© Catharinaziekenhuis

The device, developed by medical technology company Medtronic, is the size of two matches and is injected under the skin into the chest. The procedure takes less than ten minutes, under local anesthesia. The device is connected to an app that continuously and very accurately records heart data and shares it with the care team at the hospital, to check if any arrhythmias occur.

At the Catharina Hospital in Eindhoven, the first patient in the Netherlands has been implanted with this new subcutaneous Bluetooth heart monitor. Cardiologist Tim Simmers placed the innovative device, which is linked to the patient’s cell phone.

“We can remotely monitor the performance of the patient’s heart over a longer period of time and also adjust the settings remotely if necessary,” says Simmers. The small wireless heart monitor is intended for patients with abnormal heart rhythms who experience symptoms such as dizziness, palpitations, fainting and chest pain that require long-term monitoring.

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    Remote monitoring

    © Catharinaziekenhuis

    Once the monitor is placed under the skin, it is linked to the app on the patient’s phone via BlueSync technology so that data can be transferred to the hospital. Despite its minimal size, the monitor has a lifespan of 4.5 years. Simmers: “This heart monitor communicates via the patient’s own cell phone with the hospital’s remote care department instead of the usual way via a transmitter that patients have to put ‘permanently’ on their bedside table. Especially in this Covid-19 pandemic, it’s a good thing that we can monitor heart patients remotely.”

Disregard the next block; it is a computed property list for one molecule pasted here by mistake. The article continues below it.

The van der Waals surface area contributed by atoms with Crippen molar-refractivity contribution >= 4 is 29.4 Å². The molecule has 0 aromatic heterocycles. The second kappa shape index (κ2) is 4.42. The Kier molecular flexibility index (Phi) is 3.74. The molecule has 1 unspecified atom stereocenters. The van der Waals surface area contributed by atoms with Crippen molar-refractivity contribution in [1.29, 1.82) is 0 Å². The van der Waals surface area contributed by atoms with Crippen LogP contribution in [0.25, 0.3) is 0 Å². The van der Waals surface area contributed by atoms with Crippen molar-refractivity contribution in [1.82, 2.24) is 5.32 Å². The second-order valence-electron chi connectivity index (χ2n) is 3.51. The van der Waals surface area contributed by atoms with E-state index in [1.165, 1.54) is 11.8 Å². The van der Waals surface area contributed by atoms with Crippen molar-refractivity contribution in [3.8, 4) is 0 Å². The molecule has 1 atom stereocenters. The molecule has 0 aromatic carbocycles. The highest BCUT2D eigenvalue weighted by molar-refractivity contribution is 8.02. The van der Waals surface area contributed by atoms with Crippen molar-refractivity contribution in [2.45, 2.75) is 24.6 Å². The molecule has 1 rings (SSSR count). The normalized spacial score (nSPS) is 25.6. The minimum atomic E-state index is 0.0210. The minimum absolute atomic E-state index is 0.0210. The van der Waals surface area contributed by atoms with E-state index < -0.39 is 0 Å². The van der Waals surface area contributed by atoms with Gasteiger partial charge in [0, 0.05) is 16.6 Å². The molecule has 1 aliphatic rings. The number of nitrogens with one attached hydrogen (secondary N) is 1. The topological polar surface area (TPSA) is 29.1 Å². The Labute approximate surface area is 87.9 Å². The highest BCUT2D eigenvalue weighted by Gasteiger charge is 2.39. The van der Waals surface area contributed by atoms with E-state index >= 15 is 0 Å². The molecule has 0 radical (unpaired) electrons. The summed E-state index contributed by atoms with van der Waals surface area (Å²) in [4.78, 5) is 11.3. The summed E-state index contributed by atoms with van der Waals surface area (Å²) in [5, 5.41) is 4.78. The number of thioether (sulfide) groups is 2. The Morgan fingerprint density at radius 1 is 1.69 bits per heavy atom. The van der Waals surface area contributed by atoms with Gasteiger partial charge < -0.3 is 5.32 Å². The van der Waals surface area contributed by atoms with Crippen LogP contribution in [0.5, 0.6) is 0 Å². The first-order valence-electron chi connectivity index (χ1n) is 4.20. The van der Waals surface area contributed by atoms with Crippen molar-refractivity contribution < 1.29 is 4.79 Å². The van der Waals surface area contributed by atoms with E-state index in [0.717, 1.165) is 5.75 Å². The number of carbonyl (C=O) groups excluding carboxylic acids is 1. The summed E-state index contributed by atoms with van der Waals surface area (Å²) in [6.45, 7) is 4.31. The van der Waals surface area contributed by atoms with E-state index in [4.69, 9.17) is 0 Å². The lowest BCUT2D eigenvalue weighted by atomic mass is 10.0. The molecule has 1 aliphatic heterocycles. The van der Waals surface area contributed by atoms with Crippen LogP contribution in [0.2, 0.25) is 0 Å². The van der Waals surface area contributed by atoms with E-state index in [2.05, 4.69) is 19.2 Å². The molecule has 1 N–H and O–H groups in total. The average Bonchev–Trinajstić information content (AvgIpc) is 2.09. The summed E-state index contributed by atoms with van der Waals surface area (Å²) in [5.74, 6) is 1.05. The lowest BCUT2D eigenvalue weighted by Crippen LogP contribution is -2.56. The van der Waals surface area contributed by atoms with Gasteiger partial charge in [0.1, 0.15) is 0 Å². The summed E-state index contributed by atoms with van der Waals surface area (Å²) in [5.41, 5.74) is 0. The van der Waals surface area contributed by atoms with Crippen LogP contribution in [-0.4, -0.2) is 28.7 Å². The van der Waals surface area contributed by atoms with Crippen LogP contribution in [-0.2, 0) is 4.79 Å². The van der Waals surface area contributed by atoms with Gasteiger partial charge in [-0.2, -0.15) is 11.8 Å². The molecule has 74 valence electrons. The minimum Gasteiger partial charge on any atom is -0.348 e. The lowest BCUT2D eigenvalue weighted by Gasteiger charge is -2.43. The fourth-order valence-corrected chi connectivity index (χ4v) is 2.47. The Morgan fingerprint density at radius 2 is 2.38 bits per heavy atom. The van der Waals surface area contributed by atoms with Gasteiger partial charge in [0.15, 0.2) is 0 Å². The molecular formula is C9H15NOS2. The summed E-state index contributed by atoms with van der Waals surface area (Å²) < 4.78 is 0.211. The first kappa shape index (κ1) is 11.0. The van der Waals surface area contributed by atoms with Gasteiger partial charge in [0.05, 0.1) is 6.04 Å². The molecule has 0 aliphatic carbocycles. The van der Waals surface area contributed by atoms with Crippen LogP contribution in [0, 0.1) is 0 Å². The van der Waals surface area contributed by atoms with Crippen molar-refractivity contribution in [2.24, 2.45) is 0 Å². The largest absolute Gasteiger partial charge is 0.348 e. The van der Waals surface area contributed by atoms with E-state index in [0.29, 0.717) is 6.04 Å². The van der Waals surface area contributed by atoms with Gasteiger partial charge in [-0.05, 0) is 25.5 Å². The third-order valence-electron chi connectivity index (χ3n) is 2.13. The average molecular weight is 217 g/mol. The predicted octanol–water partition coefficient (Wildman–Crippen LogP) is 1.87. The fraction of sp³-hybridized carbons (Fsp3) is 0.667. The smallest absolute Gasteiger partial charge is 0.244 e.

Minimally invasive

    The Catharina Hospital in Eindhoven was the first in the Netherlands to install the monitor. “At our heart center, we are constantly working with partners such as Medtronic to further improve patient care and have innovative solutions available. New technology often means that the patient benefits directly from it. As in this case, the patient is monitored completely remotely and can also keep an eye on his own values. It also helps that these kinds of innovations are ‘minimally invasive’, so that we can do a lot through small openings in the body. The first placement required such a minimal incision that we didn’t even have to stitch the wound.”

    Over the next few months, the implantable Bluetooth heart monitor will be available in more and more Dutch hospitals.

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    Author profile picture Bart Brouwers is co-founder and co-owner of Media52 BV, the publisher of innovationorigins.com.